Story slinger

Story slinger

Songwriter and guitarist Rick Shea shares story songs and more from his new album at Coffee Gallery Backstage Thursday and the Fret House Saturday

By Bliss Bowen 09/11/2013

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Some songwriters gut-spill so many emotions it’s as though they cut a vein over their guitar. Others look to the world around them for source material and craft stories based on what they see. Count Rick Shea among the latter.
The San Gabriel Valley tunesmith and sometime Dave Alvin sideman has penned great tears-in-your-beer heartbreakers, but his métier is narrative songwriting in the tradition of classic folk and country balladeers like Marty Robbins.

Shea, who calls himself a “pretty indiscriminate” reader, loves short stories. Over the course of a half-dozen albums, he has earned respect from peers, critics and audiences with clean but muscular guitar playing and very human stories grounded in personal detail. “Magdalena,” “Emperor of the North,” “The House That We Once Lived In,” “Georgia Pines,” “Shelter Valley Blues,” “Nelly Bly” … they all pulse with a redolent sense of place and vivid, conflicted characters. Those characteristics also distinguish “Sweet Bernardine,” his newest and most accomplished album.

With “Gregory Ray DeFord,” Shea gives the economic crash a face: a would-be Jesse James he learned about while touring — a “regular guy” who robbed banks after losing his construction business, until police caught him. “I’m really happy with the song but it’s such a sad story,” he says.

Less tragic is “Mariachi Hotel,” inspired by a Boyle Heights location. “John Shea From Kenmare” is Shea’s melodic reconstruction of his great-grandfather’s incredible life.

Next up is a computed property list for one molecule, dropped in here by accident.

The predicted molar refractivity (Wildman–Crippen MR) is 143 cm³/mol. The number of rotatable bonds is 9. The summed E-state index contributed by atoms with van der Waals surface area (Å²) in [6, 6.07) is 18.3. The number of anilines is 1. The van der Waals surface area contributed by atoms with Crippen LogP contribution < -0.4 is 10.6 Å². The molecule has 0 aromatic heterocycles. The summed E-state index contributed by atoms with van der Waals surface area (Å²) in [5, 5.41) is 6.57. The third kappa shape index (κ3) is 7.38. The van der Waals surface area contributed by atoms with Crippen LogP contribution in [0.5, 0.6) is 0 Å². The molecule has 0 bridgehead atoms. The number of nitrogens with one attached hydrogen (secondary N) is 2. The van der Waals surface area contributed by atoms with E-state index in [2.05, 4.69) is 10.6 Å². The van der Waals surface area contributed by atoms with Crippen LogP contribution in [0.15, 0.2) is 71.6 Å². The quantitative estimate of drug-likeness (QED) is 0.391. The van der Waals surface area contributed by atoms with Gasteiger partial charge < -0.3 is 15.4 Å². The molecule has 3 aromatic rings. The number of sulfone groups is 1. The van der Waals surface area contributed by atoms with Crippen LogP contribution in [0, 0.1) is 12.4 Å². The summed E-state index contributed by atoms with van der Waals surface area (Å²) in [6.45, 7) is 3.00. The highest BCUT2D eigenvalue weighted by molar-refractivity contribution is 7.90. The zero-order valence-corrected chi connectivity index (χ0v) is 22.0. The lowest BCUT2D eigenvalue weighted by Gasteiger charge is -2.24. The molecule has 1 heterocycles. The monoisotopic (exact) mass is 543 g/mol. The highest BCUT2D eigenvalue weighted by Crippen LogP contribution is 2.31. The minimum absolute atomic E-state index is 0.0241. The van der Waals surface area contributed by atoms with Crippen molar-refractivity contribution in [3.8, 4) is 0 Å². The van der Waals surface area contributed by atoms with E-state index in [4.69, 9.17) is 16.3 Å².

“He was the first of this line of the Sheas to come over from Ireland in the 19th century,” he recounts. “He was the first to enlist in the Union Army from the state of New Hampshire. He was captured by the Confederate Army, I think in Louisiana, and taken to prison camps in Virginia. My aunt used to tell me the camps were horrifying, full of disease and starvation. He used to go out to the fence and sing a song in old Irish, and a young girl [outside] heard him singing; she was from County Kerry, and they struck up a conversation and a kind of a friendship. After a while she began to sneak him food. He said that was the only reason he survived the camps. When I went to write the song last year, I did a little research, and John Shea actually testified before Congress in 1869 on the condition of the POW camps.”

Shea performed the song while touring Ireland last year. Response was good, but ... “They’ve seen quite a few Americans of Irish background coming over and trotting out their Irish heritage,” he says with a laugh. “It’s an old story for them.”

Rick Shea opens for New Zealand singer/songwriter Donna Dean at 8 p.m. tonight, Sept. 12, at the Coffee Gallery Backstage, 2029 N. Lake Ave., Altadena; $15. For more information, call (626) 798-6236. Shea appears in concert with Mary McCaslin at 8 p.m. Saturday at the Fret House, 309 N. Citrus Ave., Covina; $15. For more information, call (626) 339-7020.


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